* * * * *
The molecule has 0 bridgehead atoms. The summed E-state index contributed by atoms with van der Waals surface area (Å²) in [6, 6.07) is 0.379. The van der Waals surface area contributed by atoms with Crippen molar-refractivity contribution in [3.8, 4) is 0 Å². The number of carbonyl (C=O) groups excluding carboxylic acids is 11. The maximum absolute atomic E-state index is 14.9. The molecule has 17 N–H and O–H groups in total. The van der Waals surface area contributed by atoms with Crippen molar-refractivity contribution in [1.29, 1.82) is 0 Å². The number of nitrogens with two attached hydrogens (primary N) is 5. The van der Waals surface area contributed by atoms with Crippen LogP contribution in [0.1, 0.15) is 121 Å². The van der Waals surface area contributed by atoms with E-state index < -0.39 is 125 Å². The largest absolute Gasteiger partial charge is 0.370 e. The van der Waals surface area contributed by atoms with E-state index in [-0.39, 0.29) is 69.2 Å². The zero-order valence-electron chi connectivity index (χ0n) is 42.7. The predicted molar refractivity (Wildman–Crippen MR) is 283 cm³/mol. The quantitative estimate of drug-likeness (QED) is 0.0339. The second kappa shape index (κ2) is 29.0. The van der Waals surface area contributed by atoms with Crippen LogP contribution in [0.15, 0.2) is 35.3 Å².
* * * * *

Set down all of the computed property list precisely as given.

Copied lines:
The molecule has 0 bridgehead atoms. The summed E-state index contributed by atoms with van der Waals surface area (Å²) in [6, 6.07) is 0.379. The van der Waals surface area contributed by atoms with Crippen molar-refractivity contribution in [3.8, 4) is 0 Å². The number of carbonyl (C=O) groups excluding carboxylic acids is 11. The maximum absolute atomic E-state index is 14.9. The molecule has 17 N–H and O–H groups in total. The van der Waals surface area contributed by atoms with Crippen molar-refractivity contribution in [1.29, 1.82) is 0 Å². The number of nitrogens with two attached hydrogens (primary N) is 5. The van der Waals surface area contributed by atoms with Crippen LogP contribution in [0.1, 0.15) is 121 Å². The van der Waals surface area contributed by atoms with E-state index < -0.39 is 125 Å². The largest absolute Gasteiger partial charge is 0.370 e. The van der Waals surface area contributed by atoms with E-state index in [-0.39, 0.29) is 69.2 Å². The zero-order valence-electron chi connectivity index (χ0n) is 42.7. The predicted molar refractivity (Wildman–Crippen MR) is 283 cm³/mol. The quantitative estimate of drug-likeness (QED) is 0.0339. The second kappa shape index (κ2) is 29.0. The van der Waals surface area contributed by atoms with Crippen LogP contribution in [0.15, 0.2) is 35.3 Å².